The latter statement is a clear statement of Psalm 104:8 by a uniformitarian geomorphologist! It confirms that the continents rose at the same time the ocean basins sank. The hinge line, which divides the rising land to the west in southeast Africa from the subsiding crust to the east, is close to the coast.

The Namibia passive margin

Drawn by Melanie Richardfig-1-the-great-escarpment-southern-africa
Figure 1. The Great Escarpment that parallels most of the coast of southern Africa

The escarpment along the passive margin of southern Africa ends just north of Namibia. Many believe this passive margin formed 130 million years ago with the breakup of the Pangean supercontinent.12 The coastal Great Escarpment in Namibia is about 100 km inland and about 800 m high, which separates the coastal plain from the African plateau that covers 25% of Africa. The origin of the abnormal elevation of the plateau or planation surface is debated, with the time of its rise estimated anywhere from the Triassic to the late Cenozoic.13 A coastal erosion surface is nearly flat with inselbergs, such as 600-m high Spitzkoppe. On the African plateau, several vast planation surfaces, separated by erosional scarps and dissected by rivers, are believed to exist. Apparently, the African plateau is not one continent-scale planation surface that was later faulted or folded to different elevations as some uniformitarian scientists believe.14,15 Instead, it consists of several. Regardless, the origin of these planation surfaces is highly debated:

“The inner parts of the continents are largely shaped by planation surfaces; the genesis of these surfaces have [sic] generated numerous debates between geomorphologists for more than a century.”16

Several mechanisms for the Namibian passive margin uplift have been proposed, but some believe the deformation started only 10–20 Ma ago, 100 Ma after rifting. This conflicts with the assumption that the continental rifting caused the uplift. Another mechanism is ‘dynamic uplift’ caused by mantle flow. Picart et al. add their mechanism:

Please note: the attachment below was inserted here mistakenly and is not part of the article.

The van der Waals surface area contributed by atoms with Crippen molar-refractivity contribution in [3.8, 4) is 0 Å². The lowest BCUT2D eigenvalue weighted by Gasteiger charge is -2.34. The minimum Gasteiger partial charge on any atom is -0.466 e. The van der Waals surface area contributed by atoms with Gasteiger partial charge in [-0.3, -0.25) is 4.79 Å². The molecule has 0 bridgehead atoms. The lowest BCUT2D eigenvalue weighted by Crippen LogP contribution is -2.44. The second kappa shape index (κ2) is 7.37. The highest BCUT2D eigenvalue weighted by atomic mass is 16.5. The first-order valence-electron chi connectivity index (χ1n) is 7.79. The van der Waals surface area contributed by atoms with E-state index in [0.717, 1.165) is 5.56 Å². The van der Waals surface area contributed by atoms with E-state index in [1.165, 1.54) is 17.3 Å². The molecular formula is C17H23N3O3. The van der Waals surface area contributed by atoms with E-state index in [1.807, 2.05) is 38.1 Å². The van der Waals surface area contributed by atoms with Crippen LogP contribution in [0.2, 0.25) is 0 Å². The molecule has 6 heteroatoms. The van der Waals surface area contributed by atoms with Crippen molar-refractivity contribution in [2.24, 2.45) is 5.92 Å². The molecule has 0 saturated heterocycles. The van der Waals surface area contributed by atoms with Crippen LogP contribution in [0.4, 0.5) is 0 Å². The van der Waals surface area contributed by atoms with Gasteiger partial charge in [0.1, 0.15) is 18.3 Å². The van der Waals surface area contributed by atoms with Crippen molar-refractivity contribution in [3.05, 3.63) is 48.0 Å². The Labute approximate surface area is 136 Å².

“Therefore, we propose that the upper Cenozoic deformation of the Namibian plateau resulted from two successive processes. Variations in the spreading rate at the end of the Eocene generated the bulging of the coastal domain. The steepening of the slopes increased erosion and the retreat of the scarp. The mass loss was compensated by isostasy which maintained the upward motion and propagated it slightly inland”17

The escarpment is believed to have retreated inland at a rate of 5–7.5 km/Ma.17 The mechanism for uplift and escarpment retreat seems unlikely. How can changes in spreading rates well out in the Atlantic affect the coastal uplift? Besides, steep slopes normally should become less steep with time due to mass wasting and rock fall.

Summary of uniformitarian difficulties

The above is evidence that uniformitarian scientists have a poor understanding of the cause of passive margin uplift, its erosion, the formation of planation surfaces, and origin of the Great Escarpment. There are four main difficulties. First, erosion should have been greater at higher elevations, and it is not.

Second, erosion should preferentially erode the softer rocks, but escarpment erosion affected similarly both soft and hard rocks.

Third, the escarpments still maintain steep slopes. If they were tens of millions of years old, they should have lost their steepness.18

Fourth, river valleys are generally perpendicular to the escarpments in the coastal sections. The river valleys have vertical walls and incomplete incision as though they have not yet adjusted to the uplift.8 The vast erosion of the escarpment, therefore, is more likely to be rapid and recent.

Noah’s Flood interpretation